Just because someone had benefits in a different type of vehicle and engine, does not mean you can apply their findings to the Kia engine.
 

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Went to the dealer for the first oil change on my CPO 2019 SX. Brought a jug of Pennzoil Platinum 5W30. The service manager told me using that is bad for the car and I should just let them us the Synthetic Blend that they recommend. He was going back to the old topic of Synthetic ruining the seals but it only has 9,500 miles! I let him talk me into it because I am afraid he will try to make that an excuse if I have a problem in the future. I don;t drive like grandma so I would rather have used the full synthetic.
Even Dino oil is a blend of synthetic and dino today. Stealerships LOL ;)
 

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I won't debate into whether using Amsoil is a better proposition performance-wise, but in regards to the statement about how "Amsoil lasts so much longer", the term "longer" can be subjective but since UberDeliveryGuy indicated that his OCI is 15K miles--try telling the dealer/Kia that your OCI is every 15K miles if ever you had to file a warranty claim (either original 10 year/100K mile or the Kia engine-specific unlimited mile warranty one) for engine-related issues and see if Kia will approve your claim, especially since Kia is pretty particular when it comes to accepting claims for their well-renowned Optima engine failures.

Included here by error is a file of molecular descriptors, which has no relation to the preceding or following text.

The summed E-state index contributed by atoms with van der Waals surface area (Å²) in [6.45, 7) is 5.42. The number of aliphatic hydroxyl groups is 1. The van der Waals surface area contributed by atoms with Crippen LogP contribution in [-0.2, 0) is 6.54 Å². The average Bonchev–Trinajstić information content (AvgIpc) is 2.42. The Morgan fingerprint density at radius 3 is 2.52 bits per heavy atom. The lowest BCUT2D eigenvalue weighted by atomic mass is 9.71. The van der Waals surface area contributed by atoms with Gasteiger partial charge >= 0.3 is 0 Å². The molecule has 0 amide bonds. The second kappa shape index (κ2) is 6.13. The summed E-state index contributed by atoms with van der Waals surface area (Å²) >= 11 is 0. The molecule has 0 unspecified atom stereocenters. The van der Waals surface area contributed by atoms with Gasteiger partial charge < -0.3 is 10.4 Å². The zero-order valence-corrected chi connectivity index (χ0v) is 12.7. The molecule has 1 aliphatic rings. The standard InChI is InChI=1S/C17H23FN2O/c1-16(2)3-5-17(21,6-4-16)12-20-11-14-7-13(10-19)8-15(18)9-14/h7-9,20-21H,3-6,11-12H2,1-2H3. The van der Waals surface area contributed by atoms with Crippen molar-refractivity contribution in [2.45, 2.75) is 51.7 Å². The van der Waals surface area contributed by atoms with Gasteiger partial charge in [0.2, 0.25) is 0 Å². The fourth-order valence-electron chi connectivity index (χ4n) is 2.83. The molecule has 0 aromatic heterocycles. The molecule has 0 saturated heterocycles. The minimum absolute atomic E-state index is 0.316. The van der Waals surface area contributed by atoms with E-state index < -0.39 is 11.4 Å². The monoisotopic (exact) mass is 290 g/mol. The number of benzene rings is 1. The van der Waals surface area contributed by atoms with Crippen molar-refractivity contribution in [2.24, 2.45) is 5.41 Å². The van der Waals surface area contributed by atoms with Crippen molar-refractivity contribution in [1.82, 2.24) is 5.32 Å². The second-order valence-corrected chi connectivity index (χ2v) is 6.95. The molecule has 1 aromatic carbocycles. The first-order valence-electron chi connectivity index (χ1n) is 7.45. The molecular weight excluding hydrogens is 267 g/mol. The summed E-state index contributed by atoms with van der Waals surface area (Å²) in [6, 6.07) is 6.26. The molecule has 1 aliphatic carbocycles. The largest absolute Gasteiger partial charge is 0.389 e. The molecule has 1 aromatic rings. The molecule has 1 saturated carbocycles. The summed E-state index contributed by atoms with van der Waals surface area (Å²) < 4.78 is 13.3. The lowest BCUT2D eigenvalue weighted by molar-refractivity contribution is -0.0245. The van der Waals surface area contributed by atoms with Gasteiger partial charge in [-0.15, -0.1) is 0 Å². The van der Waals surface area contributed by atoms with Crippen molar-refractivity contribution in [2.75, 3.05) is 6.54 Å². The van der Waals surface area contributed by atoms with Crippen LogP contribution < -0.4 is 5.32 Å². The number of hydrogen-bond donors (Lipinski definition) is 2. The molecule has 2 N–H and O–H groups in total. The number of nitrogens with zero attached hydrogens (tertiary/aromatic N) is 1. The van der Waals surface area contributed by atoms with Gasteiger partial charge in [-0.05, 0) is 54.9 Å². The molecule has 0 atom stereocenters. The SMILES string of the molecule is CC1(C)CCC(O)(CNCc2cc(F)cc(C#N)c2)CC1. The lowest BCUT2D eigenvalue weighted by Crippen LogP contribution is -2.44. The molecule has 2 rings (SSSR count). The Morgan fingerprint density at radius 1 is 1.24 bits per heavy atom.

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Maybe you need a new calculator. There's no debating, absolutely impossible to see 4.7 mpg by changing oil supplier. If that were the case, every manufacturer would be using the product, but wait, it's not even API/Dexos certified.
Didn't view the above about RedLine, but maybe they profess even higher fuel mileage, maybe 5 more mpg.
I do use RedLine products, but not their oil or ATF fluid.
I wish I saw a 4.7. The most I ever saw was 3.7 and that's doing 90% highway. That's not something I read in an advertising brochure. That was something that I calculated when I was driving very far each week and was trying to save money.